Success Stories

Whole School, Whole Community, Whole Child: RiseVT

School Wellness

Model Considers Community Intervention as Primary Form of Preventative Healthcare

Embedded as an organization of the Northwestern Medical Center in Franklin and Grand Isle Vermont, RiseVT is a collaboration consisting of community-based wellness specialists, program managers, and health coaches focused on improving the healthy lifestyles where people live, work, learn and play.  Its mission is to address the intersectional issues of equity and to work towards stronger wellness policies, healthier residents, improved quality of life, and lower healthcare costs. Its unique model allows communities to drive the initiatives and policies as long as everyone is working towards one holistic goal – “to make the healthiest choice the easiest choice, and the easiest choice the healthy choice.”

When asked how to engage a community to take action, Smith advises that it “calls for the fullness of time. It’s not something you go in and do. It takes relationships, it takes showing up, and it takes paying attention.” In fact, launching the Whole School, Whole Community, Whole Child (WSCC) campaign in the region was the result of paying attention to the fact that the Vermont State Board of Education was requiring all districts to pass a new wellness policy.

To ensure the local school boards did not pass mediocre policies, RiseVT worked in communities and advocated in support of a stronger wellness policy that represented the needs of the students. “It was important for us to come with data and statistics. When you come with information, solutions, and a willingness to get involved, the leadership starts to listen.” But the communities and parents advocated for more than stronger wellness policy language. They insisted the boards provide updates on policy implementation, and as a result, an administrator from each School Supervisory Board was assigned to spearhead the effort which would eventually be known as the WSCC campaign.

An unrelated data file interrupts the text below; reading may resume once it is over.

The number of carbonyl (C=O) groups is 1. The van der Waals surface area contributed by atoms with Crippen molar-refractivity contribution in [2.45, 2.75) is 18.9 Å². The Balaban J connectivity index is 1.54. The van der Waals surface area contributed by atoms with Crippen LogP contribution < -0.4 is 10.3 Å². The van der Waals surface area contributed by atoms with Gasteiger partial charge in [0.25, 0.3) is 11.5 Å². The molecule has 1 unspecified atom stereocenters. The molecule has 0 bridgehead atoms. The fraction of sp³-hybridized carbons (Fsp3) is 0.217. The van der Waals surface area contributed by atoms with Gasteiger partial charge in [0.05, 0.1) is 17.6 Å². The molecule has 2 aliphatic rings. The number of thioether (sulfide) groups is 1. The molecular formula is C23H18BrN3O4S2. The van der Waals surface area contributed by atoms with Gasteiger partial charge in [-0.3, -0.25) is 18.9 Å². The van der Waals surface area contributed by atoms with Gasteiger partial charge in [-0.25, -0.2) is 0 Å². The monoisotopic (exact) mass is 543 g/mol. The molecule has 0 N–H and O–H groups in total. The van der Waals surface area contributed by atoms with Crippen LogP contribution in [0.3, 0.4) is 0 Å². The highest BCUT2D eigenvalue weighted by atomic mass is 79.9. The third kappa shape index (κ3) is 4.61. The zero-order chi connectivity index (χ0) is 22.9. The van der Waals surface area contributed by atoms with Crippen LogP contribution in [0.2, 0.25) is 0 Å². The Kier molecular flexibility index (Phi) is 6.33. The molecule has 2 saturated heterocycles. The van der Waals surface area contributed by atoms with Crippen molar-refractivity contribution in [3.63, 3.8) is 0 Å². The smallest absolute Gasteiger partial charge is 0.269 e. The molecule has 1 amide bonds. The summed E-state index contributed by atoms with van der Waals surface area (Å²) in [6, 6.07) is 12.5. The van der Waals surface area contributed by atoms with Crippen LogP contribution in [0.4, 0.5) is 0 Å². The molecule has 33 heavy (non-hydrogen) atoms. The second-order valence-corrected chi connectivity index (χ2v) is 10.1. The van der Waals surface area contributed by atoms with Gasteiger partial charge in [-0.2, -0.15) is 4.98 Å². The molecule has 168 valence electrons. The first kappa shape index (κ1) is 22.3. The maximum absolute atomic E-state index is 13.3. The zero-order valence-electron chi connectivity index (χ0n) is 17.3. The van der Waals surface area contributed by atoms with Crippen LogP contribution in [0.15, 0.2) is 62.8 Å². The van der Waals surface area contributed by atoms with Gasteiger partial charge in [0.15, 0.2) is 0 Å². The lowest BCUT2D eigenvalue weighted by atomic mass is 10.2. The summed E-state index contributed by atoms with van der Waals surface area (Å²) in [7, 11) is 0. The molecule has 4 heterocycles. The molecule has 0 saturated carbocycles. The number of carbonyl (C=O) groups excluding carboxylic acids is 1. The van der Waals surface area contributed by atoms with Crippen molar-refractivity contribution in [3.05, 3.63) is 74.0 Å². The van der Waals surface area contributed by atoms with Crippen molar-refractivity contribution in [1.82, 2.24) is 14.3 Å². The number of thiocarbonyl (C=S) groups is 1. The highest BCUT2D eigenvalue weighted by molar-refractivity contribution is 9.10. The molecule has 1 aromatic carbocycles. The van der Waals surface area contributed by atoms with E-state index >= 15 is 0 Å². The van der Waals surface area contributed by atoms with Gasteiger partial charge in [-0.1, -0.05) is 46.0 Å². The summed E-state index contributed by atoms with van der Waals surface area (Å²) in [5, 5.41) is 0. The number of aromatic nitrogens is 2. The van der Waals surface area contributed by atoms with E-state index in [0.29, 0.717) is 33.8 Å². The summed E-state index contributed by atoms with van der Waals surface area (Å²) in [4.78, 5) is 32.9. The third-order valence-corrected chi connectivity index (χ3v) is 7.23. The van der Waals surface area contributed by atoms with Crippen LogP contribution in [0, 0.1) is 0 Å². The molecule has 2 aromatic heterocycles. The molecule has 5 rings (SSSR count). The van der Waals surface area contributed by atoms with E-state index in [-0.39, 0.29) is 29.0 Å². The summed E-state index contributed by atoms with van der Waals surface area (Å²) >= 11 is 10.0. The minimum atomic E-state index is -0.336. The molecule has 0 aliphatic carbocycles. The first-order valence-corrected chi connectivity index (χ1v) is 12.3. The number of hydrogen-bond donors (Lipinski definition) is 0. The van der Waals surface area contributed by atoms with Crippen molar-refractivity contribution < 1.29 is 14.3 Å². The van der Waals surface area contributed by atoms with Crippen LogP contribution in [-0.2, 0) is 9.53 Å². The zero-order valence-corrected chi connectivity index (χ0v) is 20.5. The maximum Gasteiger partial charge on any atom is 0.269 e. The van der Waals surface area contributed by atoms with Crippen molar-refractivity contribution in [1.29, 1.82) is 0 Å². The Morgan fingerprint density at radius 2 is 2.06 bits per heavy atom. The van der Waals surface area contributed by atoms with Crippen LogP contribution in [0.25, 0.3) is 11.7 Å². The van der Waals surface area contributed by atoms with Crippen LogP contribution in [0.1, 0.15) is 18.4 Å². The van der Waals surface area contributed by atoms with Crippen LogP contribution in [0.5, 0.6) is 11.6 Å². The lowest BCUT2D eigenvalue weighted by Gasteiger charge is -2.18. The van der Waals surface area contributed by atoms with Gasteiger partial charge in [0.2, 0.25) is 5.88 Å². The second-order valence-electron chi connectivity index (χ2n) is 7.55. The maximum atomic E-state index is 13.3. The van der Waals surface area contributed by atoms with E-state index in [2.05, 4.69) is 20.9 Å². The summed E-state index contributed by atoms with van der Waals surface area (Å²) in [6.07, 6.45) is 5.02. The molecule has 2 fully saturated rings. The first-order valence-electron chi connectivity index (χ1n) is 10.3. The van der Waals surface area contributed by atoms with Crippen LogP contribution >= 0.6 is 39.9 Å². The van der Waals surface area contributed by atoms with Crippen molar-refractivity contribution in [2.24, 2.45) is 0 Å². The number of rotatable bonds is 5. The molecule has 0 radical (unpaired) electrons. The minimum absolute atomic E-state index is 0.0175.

A grant from Voices for Healthy Kids enabled RiseVT to strengthen and focus the WSCC campaign, which Smith describes as a “framework for which communities, parents, administrators, school personnel, and staff can enter into a conversation together about the health and wellbeing of our children. It could result in stronger policy language for our wellness policies and will most likely result in a larger conversation about how all of these interacting pieces can create the conditions for a healthier school community.”


Whole School, Whole Community, Whole Child Movement Transforms the Wellness Culture at School

Knowing that one of the biggest roadblocks preventing community members from attending meetings is scheduling, RiseVT is intentional about when wellness meetings are scheduled and who is invited. Every quarter, each of the five school districts hosts a meeting with a topic that is predetermined by its committee members and communicated in advance. The timing of the meeting is also deliberate. In one district, the meeting is scheduled during the day, so teachers can take time off to attend, and for another district, the meeting is held right after school, so parents can conveniently participate. One thing is consistent throughout all of the meetings – “All of the people coming are concerned about the health and wellbeing of the children.”

The conversation has been transformative to the entire community. Bellows Free Academy in Fairfax, a leader in developing a modern wellness policy for its students, implemented a wellness period in addition to the traditional physical education period. During this time students can choose among various wellness options – such as going to the gym or doing yoga – as long as it improves their wellbeing. Their success has become an example to other schools and districts in the area as they reassess their wellness policies.

At another WSCC meeting, a local school shared how they were dealing with excess food which was the effect of a new healthy school meal standard requiring more fruits, vegetables, and dairy products. Students were asked to place their uneaten food in a refrigerator called the “Share Fridge.” This creative solution solved multiple issues at once. Those who were hungry during the school day or were facing a food insecurity situation at home could take out food from the fridge, which also kept food from being wasted.

For Lisa Curry, who is both a teacher and parent engaged in the WSCC campaign, the support from RiseVT and the ideas shared in WSCC meetings have impacted her personally and professionally. In addition to offering more movement opportunities for her kids, the focus on health and wellness has resulted in her ability to add flexible seating in her classrooms (e.g., yoga balls and pedal bikes) so that kids can choose the best study environment for them. They have also advocated for funding to plant an orchard on the school grounds.

Getting the students excited about trying new foods and about gardening is important to Curry who “values the importance of being healthy” because it signifies the beginning of a life-long habit for healthy eating and wellness. “In talking with my students and even my own son, they’re pretty excited about it. It’s an exciting time for us.”


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